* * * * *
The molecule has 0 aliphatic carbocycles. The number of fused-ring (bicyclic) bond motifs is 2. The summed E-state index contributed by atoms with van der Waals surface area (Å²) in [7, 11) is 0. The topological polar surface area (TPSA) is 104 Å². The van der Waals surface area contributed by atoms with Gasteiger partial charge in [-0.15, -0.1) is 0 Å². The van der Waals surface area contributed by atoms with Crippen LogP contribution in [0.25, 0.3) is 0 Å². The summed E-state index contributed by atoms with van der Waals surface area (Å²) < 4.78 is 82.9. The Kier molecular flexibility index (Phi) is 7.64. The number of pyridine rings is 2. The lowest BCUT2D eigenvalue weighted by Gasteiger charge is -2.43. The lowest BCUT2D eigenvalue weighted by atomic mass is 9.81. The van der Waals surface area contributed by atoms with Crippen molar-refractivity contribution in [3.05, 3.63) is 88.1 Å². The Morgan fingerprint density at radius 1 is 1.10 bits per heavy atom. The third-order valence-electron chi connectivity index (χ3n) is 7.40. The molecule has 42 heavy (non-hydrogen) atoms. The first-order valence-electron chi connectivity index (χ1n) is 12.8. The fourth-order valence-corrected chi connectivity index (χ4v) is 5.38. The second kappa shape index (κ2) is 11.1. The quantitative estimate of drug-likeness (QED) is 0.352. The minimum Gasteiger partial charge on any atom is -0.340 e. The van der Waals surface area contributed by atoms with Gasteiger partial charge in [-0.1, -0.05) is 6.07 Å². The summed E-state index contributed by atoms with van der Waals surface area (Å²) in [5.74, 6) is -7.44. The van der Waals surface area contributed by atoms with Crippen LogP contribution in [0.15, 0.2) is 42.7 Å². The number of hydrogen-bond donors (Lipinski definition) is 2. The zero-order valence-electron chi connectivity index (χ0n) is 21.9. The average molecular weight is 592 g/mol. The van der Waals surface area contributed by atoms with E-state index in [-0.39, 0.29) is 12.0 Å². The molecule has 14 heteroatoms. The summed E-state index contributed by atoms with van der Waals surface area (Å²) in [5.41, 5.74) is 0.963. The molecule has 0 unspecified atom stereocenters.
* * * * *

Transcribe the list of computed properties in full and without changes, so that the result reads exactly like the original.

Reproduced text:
The molecule has 0 aliphatic carbocycles. The number of fused-ring (bicyclic) bond motifs is 2. The summed E-state index contributed by atoms with van der Waals surface area (Å²) in [7, 11) is 0. The topological polar surface area (TPSA) is 104 Å². The van der Waals surface area contributed by atoms with Gasteiger partial charge in [-0.15, -0.1) is 0 Å². The van der Waals surface area contributed by atoms with Crippen LogP contribution in [0.25, 0.3) is 0 Å². The summed E-state index contributed by atoms with van der Waals surface area (Å²) < 4.78 is 82.9. The Kier molecular flexibility index (Phi) is 7.64. The number of pyridine rings is 2. The lowest BCUT2D eigenvalue weighted by Gasteiger charge is -2.43. The lowest BCUT2D eigenvalue weighted by atomic mass is 9.81. The van der Waals surface area contributed by atoms with Crippen molar-refractivity contribution in [3.05, 3.63) is 88.1 Å². The Morgan fingerprint density at radius 1 is 1.10 bits per heavy atom. The third-order valence-electron chi connectivity index (χ3n) is 7.40. The molecule has 42 heavy (non-hydrogen) atoms. The first-order valence-electron chi connectivity index (χ1n) is 12.8. The fourth-order valence-corrected chi connectivity index (χ4v) is 5.38. The second kappa shape index (κ2) is 11.1. The quantitative estimate of drug-likeness (QED) is 0.352. The minimum Gasteiger partial charge on any atom is -0.340 e. The van der Waals surface area contributed by atoms with Gasteiger partial charge in [-0.1, -0.05) is 6.07 Å². The summed E-state index contributed by atoms with van der Waals surface area (Å²) in [5.74, 6) is -7.44. The van der Waals surface area contributed by atoms with Crippen LogP contribution in [0.15, 0.2) is 42.7 Å². The number of hydrogen-bond donors (Lipinski definition) is 2. The zero-order valence-electron chi connectivity index (χ0n) is 21.9. The average molecular weight is 592 g/mol. The van der Waals surface area contributed by atoms with E-state index in [-0.39, 0.29) is 12.0 Å². The molecule has 14 heteroatoms. The summed E-state index contributed by atoms with van der Waals surface area (Å²) in [5.41, 5.74) is 0.963. The molecule has 0 unspecified atom stereocenters.